Tarai-bune in Ogi Town, Sado Island

The most unusual vehicle you will ever ride

By Alena Eckelmann    - 3 min read

Ever fancied a ride in a cut-off barrel? Now, this is what the tarai-bune, a kind of tub boat, seems to be. Originally they were practical items used for navigating around the cliffs to collect seaweed and abalone but nowadays they mainly serve to amuse tourists in Ogi Town on Sado Island.

The tarai-bune seem round but actually they are slightly oval. Traditionally, they were made of cedar wood and bamboo. Sadly, the craft of making tarai-bune is dying out as the young generation is not much interested in taking up this traditional craft, nor is there a high demand for these boats in the day and age of plastic and fiber glass.

I went to Ogi Harbor where these boats are for hire for a ten minute ride and I got on the boat with a couple of friends and the “driver”, a local woman in distinctive traditional fisher folks gear. She operated the one paddle moving it back and forth to navigate the round vehicle and make it move in a straight line rather than going in circles.

It seemed easy enough but turned out quite difficult. You have to balance your moves or else you will go nowhere, very much to the amusement of the tarai-bune experienced locals. After trying to maneuver this “large pot”, the local lady will lend a helping hand and safely steer you back to the shore.

There are two places in Ogi Town where you can go for a tarai-bune ride. One is at Ogi Harbor and the other one is close to Yajima-Kyojima (Ya Island and Kyo Island), two tiny islands that are joined by a red-lacquered bridge. The tarai-bune in Ogi Harbor are just cruising around the port area.

Yajima-Kyojima is a well-known spot amongst the Japanese for trying out tarai-bune in a more scenic place than at Ogi Harbor. You might have already seen the scene of the tarai-bune in front of the Yajima-Kyojima islands many times on some promotional adverts displayed in JR stations in Tokyo.

Sitting back and enjoying the ride is nice but steering the boat yourself is the real interesting thing to do. Can you imagine yourself making your way in this boat around some cliffs in rough sea to collect seaweed? This is a sure way to get seasick, but this won’t happen to sightseers.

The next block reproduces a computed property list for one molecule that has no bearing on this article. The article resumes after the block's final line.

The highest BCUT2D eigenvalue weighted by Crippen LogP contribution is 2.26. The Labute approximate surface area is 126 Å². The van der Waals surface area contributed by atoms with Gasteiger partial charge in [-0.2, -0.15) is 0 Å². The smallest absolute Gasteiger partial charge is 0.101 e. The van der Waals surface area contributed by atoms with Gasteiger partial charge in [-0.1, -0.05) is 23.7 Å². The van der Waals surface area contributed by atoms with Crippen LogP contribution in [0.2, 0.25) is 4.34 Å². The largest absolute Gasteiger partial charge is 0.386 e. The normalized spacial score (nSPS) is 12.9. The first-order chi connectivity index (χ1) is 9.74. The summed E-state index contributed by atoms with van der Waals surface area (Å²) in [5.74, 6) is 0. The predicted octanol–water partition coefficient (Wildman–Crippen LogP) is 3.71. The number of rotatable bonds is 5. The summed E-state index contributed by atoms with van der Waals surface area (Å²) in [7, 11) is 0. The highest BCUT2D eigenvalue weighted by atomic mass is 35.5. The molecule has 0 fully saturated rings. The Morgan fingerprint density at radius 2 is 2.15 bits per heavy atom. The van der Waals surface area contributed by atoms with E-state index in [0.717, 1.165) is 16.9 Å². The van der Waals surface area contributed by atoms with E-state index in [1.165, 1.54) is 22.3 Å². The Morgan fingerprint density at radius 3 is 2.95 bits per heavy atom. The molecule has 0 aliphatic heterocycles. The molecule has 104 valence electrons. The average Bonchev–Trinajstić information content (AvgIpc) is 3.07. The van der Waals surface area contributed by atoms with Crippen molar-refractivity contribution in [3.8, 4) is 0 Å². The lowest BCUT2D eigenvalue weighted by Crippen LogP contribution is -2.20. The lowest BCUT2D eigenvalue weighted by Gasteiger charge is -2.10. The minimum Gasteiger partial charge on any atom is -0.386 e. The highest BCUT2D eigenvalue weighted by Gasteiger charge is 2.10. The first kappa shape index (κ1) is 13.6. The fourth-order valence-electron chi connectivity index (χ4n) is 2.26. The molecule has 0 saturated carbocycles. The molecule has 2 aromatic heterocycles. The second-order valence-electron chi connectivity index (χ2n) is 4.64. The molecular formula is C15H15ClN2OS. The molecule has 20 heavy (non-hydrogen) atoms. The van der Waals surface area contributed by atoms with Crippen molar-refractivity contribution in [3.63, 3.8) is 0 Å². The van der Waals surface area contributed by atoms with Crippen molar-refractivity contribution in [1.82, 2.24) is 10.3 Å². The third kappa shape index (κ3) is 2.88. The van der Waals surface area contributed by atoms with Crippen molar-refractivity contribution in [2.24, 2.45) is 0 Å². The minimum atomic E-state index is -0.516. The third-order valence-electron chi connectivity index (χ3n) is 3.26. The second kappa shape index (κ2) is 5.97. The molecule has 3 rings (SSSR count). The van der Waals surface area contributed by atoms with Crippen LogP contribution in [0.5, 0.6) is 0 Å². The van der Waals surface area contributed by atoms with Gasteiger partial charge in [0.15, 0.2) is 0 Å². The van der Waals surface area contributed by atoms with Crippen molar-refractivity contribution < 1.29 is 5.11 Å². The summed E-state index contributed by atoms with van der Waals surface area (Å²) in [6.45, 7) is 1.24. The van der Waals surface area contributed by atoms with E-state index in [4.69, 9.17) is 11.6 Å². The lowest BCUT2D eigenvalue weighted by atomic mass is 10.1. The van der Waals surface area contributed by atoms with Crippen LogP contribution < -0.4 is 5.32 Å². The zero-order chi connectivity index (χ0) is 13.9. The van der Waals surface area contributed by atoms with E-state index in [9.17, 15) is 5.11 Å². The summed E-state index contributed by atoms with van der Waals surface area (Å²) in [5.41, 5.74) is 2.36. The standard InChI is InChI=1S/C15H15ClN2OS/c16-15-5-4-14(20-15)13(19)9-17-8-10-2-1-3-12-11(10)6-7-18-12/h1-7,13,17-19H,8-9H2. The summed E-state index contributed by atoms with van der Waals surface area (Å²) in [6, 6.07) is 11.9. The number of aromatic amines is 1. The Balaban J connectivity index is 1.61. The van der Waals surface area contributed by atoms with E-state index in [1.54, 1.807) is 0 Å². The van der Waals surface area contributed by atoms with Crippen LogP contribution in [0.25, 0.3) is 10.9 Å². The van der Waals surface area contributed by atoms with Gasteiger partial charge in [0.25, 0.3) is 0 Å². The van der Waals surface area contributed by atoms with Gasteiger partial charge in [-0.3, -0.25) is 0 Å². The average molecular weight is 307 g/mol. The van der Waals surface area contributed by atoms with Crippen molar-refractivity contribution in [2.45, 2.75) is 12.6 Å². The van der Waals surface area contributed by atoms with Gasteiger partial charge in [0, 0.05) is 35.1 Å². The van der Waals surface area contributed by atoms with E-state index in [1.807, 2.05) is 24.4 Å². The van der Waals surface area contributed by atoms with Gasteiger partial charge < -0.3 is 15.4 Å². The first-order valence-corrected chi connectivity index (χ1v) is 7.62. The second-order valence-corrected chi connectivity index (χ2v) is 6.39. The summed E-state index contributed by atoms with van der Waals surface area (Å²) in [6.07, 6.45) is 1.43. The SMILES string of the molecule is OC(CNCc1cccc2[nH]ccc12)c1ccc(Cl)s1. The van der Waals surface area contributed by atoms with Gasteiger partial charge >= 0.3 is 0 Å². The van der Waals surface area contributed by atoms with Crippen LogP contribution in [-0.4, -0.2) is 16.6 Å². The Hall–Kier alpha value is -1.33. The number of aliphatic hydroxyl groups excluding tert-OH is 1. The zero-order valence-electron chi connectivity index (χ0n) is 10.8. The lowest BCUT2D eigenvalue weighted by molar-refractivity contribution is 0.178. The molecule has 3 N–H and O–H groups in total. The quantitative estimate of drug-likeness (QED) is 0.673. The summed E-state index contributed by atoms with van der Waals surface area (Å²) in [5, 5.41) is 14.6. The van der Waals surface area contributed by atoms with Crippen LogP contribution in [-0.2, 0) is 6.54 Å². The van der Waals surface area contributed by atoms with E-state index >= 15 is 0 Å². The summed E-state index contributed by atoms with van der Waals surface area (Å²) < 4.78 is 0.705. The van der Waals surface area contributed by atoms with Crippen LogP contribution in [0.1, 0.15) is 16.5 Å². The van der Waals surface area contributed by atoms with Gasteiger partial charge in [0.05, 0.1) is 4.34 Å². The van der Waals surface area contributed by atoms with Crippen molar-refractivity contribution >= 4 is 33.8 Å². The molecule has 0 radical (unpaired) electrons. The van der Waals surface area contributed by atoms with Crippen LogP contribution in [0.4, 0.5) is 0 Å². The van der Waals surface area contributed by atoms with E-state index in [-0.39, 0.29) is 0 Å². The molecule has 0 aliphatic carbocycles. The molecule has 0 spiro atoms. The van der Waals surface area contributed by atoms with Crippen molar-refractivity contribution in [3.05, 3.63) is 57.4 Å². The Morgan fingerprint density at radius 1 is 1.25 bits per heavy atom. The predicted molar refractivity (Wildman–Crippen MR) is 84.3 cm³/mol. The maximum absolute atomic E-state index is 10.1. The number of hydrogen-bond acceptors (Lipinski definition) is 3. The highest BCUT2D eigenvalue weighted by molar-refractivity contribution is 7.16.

This boat ride is a nice family activity, or if you are inclined to impress your girlfriend, or your boyfriend for that matter, a nice option for an unusual date. Children will love it, and it is also much fun to watch others trying to steer the boat.

Practical information:

Operators: Ogi Harbor tarai-bune: Tel: 0259-86-03153 (Ja only) / Yajima-Kyojima tarai-bune: Tel: 0259-86-3200

Opening times: Daily throughout the year from 8:30 to 17:00.

Cost: 500 yen per person (350 yen for children) for a 10 min ride. Up to 3 adults may board one boat.

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Alena Eckelmann

Alena Eckelmann @alena.eckelmann

Born East of the Wall and South of Berlin, I am celebrating my 15th year anniversary in Japan in May 2020, the country that I call home now. I lived in crazy Tokyo for 6 years and since 2011 I call the beautiful Kii Peninsula (Kumano, Koyasan and Yoshinoyama) my home.I have been a JapanTravel Partner since the conception of the platform in 2011! In Tokyo I worked in market research at AIP Corporation and in business education at JMEC. For the last 10 years I have been a guide for foreign visitors at Venture Japan, on top of being a Freelance Writer and a Business Researcher.  Apart from work, I trained at the Yoshinkan Aikido Dojo and at the Oedo Sukeroku Taiko Dojo for several years each, and I ran the 1st Tokyo Marathon and enjoyed cycling around Tokyo. During the last 10 years I am working with local authorities to improve their hospitality to foreign visitors and I have participated in many monitors as a media representative.  My current interest is in Japanese nature and spirituality. I love spending time in the forest and mountains, and I love visiting temples and shrines.   I am a licensed guide for the Kumano Kodo pilgrimage trails  and for Koyasan, the Buddhist monastery, in addition to being a practitioner and licensed guide for Forest Therapy (Shinrin Therapy).  As a guide for walking tours, I have taken visitors to walk the Kumano Kodo trails, the Nakasendo trail and the Shikoku 88 temple pilgrimage trail.  Being grounded during this COVID-19 crisis, I enjoy gardening, baking bread in my new Japanese bread-maker and going for walks around 'my' village.  Take care, keep well, stay safe! 

Join the discussion

Kim 2 years ago
This is on my bucket list! I'm hoping to head to Sado Island this fall and ever since I saw about these tarai bune I've wanted to check them out.
Bonson Lam 8 years ago
Wow! all the charm of childhood fairy tale! I always wanted to ride around the lake in a round barrel! And so much history to this beautiful place.